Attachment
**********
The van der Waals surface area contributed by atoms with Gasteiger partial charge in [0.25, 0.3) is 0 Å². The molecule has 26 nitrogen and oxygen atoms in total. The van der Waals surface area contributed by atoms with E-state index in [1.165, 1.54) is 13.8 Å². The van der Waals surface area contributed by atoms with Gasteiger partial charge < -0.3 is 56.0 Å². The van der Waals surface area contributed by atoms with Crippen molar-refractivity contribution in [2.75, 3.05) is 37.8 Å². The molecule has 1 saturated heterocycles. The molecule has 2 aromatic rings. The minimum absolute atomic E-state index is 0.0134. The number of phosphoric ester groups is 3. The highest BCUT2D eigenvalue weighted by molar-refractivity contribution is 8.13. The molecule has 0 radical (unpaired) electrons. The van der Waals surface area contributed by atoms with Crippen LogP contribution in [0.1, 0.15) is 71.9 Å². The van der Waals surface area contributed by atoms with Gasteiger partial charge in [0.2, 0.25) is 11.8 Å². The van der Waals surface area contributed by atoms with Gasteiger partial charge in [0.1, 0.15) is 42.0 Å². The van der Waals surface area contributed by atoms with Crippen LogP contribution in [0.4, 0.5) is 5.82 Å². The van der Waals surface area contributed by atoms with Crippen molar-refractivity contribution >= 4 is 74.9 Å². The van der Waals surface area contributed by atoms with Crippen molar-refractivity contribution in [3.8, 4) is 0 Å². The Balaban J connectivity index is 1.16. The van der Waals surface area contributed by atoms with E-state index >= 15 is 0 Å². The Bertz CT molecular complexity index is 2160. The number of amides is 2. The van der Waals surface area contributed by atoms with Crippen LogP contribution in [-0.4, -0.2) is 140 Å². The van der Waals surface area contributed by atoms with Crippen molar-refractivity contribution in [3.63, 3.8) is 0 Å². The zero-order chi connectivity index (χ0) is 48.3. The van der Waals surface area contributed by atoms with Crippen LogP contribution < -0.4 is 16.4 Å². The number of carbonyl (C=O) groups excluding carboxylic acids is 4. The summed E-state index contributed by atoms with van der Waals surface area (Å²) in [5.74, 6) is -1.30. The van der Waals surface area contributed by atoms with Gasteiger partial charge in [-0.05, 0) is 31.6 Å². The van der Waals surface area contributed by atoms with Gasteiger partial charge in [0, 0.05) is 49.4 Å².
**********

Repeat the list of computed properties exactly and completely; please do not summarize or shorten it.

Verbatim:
The van der Waals surface area contributed by atoms with Gasteiger partial charge in [0.25, 0.3) is 0 Å². The molecule has 26 nitrogen and oxygen atoms in total. The van der Waals surface area contributed by atoms with E-state index in [1.165, 1.54) is 13.8 Å². The van der Waals surface area contributed by atoms with Gasteiger partial charge < -0.3 is 56.0 Å². The van der Waals surface area contributed by atoms with Crippen molar-refractivity contribution in [2.75, 3.05) is 37.8 Å². The molecule has 1 saturated heterocycles. The molecule has 2 aromatic rings. The minimum absolute atomic E-state index is 0.0134. The number of phosphoric ester groups is 3. The highest BCUT2D eigenvalue weighted by molar-refractivity contribution is 8.13. The molecule has 0 radical (unpaired) electrons. The van der Waals surface area contributed by atoms with Crippen LogP contribution in [0.1, 0.15) is 71.9 Å². The van der Waals surface area contributed by atoms with Gasteiger partial charge in [0.2, 0.25) is 11.8 Å². The van der Waals surface area contributed by atoms with Gasteiger partial charge in [0.1, 0.15) is 42.0 Å². The van der Waals surface area contributed by atoms with Crippen LogP contribution in [0.4, 0.5) is 5.82 Å². The van der Waals surface area contributed by atoms with Crippen molar-refractivity contribution >= 4 is 74.9 Å². The van der Waals surface area contributed by atoms with Crippen molar-refractivity contribution in [3.8, 4) is 0 Å². The Balaban J connectivity index is 1.16. The van der Waals surface area contributed by atoms with E-state index >= 15 is 0 Å². The Bertz CT molecular complexity index is 2160. The number of amides is 2. The van der Waals surface area contributed by atoms with Crippen LogP contribution in [-0.4, -0.2) is 140 Å². The van der Waals surface area contributed by atoms with Crippen molar-refractivity contribution in [3.63, 3.8) is 0 Å². The zero-order chi connectivity index (χ0) is 48.3. The van der Waals surface area contributed by atoms with Crippen LogP contribution < -0.4 is 16.4 Å². The number of carbonyl (C=O) groups excluding carboxylic acids is 4. The summed E-state index contributed by atoms with van der Waals surface area (Å²) in [5.74, 6) is -1.30. The van der Waals surface area contributed by atoms with Gasteiger partial charge in [-0.05, 0) is 31.6 Å². The van der Waals surface area contributed by atoms with Gasteiger partial charge in [0, 0.05) is 49.4 Å².